Federal Minister Müller to visit South Sudan and Mali

Federal Minister Müller at the airport in Juba, Republic of South Sudan

26.03.2014 |

Berlin/Juba: Minister Gerd Müller is scheduled to take off at 7:30 a.m. today on his third trip to Africa. The main focus of his visit to Mali and South Sudan will be the plight of the refugees and the food situ­a­tion.

In South Sudan, which has been independent of Sudan since 2011, the long-standing power struggle between President Salva Kiir and his deposed deputy, Riek Machar, came to a violent head in the middle of December last year. It is reported that thousands of people were killed, and that nearly a million of the eight million people living in South Sudan have fled the violence. Hundreds of thousands have found shelter in refugee camps. Aid organisations are warning that the situ­a­tion could worsen further when the rainy season sets in, which is due to start soon. The cease-fire agreed in January this year has been broken repeatedly.

Minister Müller said, "The people living in the world's youngest coun­try are suffering because a long-standing conflict is being carried out with armed force. Even though we have had to suspend our long-term de­vel­op­ment projects in South Sudan because of the violence there, we are not leaving the refugees to fend for themselves. The aim of our de­vel­op­ment co­op­er­a­tion is to give these people, who are in desperate need, some hope for the future."

South Sudan is one of the world's poorest coun­tries. A large part of the country's arable land is currently being left uncultivated, or is being farmed using only the simplest of methods. That is why one of the priority areas of Germany's de­vel­op­ment co­op­er­a­tion is rural de­vel­op­ment and food security.

Minister Müller and his delegation will meet the UN Secretary-General's special envoy, Hilde Johnson, and visit a refugee camp. They are also scheduled to have talks with local, German and in­ter­national non-governmental organisations, and to meet with German police officers and soldiers serving as part of a UN mission in the region. There are also plans for talks with President Salva Kiir and the ministers responsible for ag­ri­cul­ture and water resources.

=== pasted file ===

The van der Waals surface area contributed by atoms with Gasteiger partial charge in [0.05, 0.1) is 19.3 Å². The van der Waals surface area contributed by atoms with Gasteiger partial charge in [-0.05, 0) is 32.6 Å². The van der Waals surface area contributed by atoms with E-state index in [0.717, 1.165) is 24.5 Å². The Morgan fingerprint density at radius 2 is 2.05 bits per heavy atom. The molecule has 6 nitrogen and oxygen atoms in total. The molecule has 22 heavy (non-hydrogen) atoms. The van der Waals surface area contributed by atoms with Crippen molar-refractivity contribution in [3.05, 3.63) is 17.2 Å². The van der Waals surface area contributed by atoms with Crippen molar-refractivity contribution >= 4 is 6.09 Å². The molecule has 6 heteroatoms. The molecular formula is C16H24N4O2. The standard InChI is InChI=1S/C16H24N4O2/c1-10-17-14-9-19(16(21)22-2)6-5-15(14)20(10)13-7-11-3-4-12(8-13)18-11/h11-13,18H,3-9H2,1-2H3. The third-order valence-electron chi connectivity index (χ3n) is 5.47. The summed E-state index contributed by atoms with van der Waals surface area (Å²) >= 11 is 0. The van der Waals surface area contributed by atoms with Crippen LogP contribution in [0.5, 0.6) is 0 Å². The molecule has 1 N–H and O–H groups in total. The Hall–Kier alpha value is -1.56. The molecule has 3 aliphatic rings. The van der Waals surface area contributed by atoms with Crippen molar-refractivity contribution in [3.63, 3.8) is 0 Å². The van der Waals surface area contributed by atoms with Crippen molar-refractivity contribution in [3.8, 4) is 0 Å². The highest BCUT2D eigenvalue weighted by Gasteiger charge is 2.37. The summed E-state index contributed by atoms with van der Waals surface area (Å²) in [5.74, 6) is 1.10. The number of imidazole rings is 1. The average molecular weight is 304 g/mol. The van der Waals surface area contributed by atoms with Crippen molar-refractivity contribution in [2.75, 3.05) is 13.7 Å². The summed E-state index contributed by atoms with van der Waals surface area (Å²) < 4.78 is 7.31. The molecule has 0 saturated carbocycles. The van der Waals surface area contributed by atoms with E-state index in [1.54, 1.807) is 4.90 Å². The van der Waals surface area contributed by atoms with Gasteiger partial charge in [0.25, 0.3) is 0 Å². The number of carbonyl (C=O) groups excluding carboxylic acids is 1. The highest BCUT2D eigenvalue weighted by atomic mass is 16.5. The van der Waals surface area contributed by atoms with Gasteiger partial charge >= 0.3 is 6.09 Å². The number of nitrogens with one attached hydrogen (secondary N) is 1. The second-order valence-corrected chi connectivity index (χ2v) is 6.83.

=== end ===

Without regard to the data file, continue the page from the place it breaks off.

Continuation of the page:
On Thursday, Minister Müller is expected to travel on to Mali. The main focus of his visit there will be on food security and on how Germany can help strengthen local administration, for example at municipal level, in order to help bring long-lasting stability to the coun­try. Müller will also visit an institute for applied ag­ri­cul­tur­al research and education, where he will ceremonially open the first 'green centre', which is to show the entire value chain involved in ag­ri­cul­tur­al production.

Minister Müller said, "In Mali, we are seeking to provide better prospects for the future in the field of ag­ri­cul­ture. These improved prospects will be key to providing a peaceful future for the coun­try. That is why today's opening of the first of ten green centres planned for Mali marks an im­por­tant step in this direction."

Mali is one of the poorest coun­tries in the world. After the end of the conflict in 2012, a new gov­ern­ment under President Keita worked to achieve stability, peace and democracy, with the in­ter­national com­mu­ni­ty providing strong support.

Despite Mali's position in the Sahel region, the coun­try still has great potential for successful irrigated ag­ri­cul­ture along the Niger River and in southern districts. In the long term, irrigated ag­ri­cul­ture would enable Mali to feed its entire popu­la­tion. Germany's support in this field is helping seventy thousand smallholders with farms within the inland delta of the Niger to produce some 130,000 tonnes of rice. This amount would feed 400,000 people in the region. And Germany's contribution to improving Mali's water supply means that half a million people now have access to drinking water.

Besides visiting various projects, Minister Müller will also meet German troops serving with the UN and EU missions there. While in Mali, he is also scheduled to meet for talks with Prime Minister Oumar Tatam Ly and the ministers responsible for ag­ri­cul­ture and territorial administration.

Minister Müller will be accompanied on his trip by the president of the German NGO Welthungerhilfe, Bärbel Dieckmann; the director of the German branch of the charity One, Beate Wedekind; the chairman of the Association of German De­vel­op­ment NGOs VENRO, Bernd Bornhorst; and the German Chancellor's G8 Personal Representative for Africa, Günter Nooke.

This visit will be Minister Müller's third trip to Africa, following his first official visit to the African Union's head office in Addis Ababa, Ethiopia, and a trip to the Central African Republic.

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